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China's new Strategic Bomber... Maybe the undeclared cold war is heating up ?

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posted on Dec, 26 2013 @ 08:04 PM
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www.wantchinatimes.com...
H-6K can strike regional targets without leaving Chinese airspace.


The People's Liberation Army's H-6K strategic bomber can attack the Japanese mainland with CJ-10 cruise missiles without even leaving Chinese airspace, reports the Kanwa Defense Review run by Andrei Chang also known as Pinkov, a military analyst based in Canada.

China had no real nuclear projection capability until H-6K entered service with the PLA Air Force, Kanwa's report said. H-6K bombers have already been deployed with the 8th and 10th air divisions of the PLA Air Force. However, strategic bombers alone can not help China penetrate enemy defenses using surface-to-air missiles. For this reason, the long-range cruise missile has become a crucial part of China's nuclear arsenal.


The article throws in a short blurb about being able to attack Southeast Asian neighbors over territories in the South China Sea; hum who could that be ?

It kinda reminds me of the old American B-47 without the pod engines...




posted on Dec, 26 2013 @ 08:21 PM
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reply to post by 727Sky
 





China had no real nuclear projection capability until H-6K entered service


What are their ICBMs, firecrackers? Perhaps they are not real!

The Media, love or hate them they are still nuts.

P



posted on Dec, 26 2013 @ 08:31 PM
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727Sky
www.wantchinatimes.com...
H-6K can strike regional targets without leaving Chinese airspace.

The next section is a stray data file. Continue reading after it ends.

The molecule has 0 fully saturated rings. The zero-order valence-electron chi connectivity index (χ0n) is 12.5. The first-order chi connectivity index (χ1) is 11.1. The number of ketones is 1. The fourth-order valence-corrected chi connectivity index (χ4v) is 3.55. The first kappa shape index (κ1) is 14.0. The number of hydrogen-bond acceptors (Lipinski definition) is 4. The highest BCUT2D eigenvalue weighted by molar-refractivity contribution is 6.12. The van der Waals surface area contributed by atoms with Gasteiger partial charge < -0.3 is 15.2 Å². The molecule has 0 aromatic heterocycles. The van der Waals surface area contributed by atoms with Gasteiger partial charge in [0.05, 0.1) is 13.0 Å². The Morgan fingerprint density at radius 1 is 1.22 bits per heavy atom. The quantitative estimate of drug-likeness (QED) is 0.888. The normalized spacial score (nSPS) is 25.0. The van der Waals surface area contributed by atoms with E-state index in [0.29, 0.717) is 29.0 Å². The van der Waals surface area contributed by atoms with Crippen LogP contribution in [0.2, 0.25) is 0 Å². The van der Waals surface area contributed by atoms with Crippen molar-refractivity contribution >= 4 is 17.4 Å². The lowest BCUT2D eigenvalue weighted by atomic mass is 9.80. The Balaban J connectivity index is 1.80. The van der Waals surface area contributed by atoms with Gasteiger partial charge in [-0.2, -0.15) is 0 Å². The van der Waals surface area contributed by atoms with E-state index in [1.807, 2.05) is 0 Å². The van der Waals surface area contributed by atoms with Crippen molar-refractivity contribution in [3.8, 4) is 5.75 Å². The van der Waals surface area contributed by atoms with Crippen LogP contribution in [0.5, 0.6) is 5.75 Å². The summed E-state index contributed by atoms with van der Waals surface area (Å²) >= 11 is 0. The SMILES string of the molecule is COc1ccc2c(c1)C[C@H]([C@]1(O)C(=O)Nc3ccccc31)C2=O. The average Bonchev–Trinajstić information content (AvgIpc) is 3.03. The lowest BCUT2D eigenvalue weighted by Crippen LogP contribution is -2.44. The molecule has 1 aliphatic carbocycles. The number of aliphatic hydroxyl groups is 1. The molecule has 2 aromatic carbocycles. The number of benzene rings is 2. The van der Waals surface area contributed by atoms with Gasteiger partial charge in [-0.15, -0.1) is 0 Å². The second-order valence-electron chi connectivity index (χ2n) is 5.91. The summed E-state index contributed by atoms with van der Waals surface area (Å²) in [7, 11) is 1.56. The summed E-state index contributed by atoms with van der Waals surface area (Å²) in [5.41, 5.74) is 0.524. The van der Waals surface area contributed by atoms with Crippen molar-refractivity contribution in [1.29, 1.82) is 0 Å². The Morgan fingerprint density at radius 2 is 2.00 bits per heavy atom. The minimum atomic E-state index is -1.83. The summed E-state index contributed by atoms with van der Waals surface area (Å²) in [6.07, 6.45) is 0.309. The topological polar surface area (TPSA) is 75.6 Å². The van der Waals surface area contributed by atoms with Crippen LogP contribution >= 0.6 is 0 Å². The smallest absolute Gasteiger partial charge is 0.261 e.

it must be a slow news day, the H-6K first flew 5 January 2007
www.webcitation.org...
en.wikipedia.org...

.... and the CJ-10 debuted during the October 1 military parade in 2009
en.wikipedia.org...



posted on Dec, 26 2013 @ 08:34 PM
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Seriously?
It's a clone of the ancient Soviet-era Tupolev Tu-16!



posted on Dec, 26 2013 @ 08:46 PM
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It looks to me like a near-copy of much older Russian designs. Old school, and not at all stealthy. Oh, and DIG the tailgun! Didn't everybody else abandon engine-in-wing designs decades ago?



posted on Dec, 26 2013 @ 08:56 PM
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reply to post by EnhancedInterrogator
 


Yep afraid so. I don't know where I read in the last 3 days. ATS or maybe fox. But the quote " china copies everything " was mentioned. Specific to China's military tech.

so china expects all nations to stand down and let them nuke without an "Itchy finger on a launch code" somewhere in the world.
How do they expect to come out of this? Must be an ancient Chinese secret huh?



posted on Dec, 26 2013 @ 09:10 PM
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So that is their idea of a strategic bomber, no wonder they keep it in country. It wouldn't last long enough to even get close to its target before becoming scrap. If they can't buy, copy or steal what someone else has, this is what you get. The true capability, 50 years behind the power curve. Innovation is not in the mindset.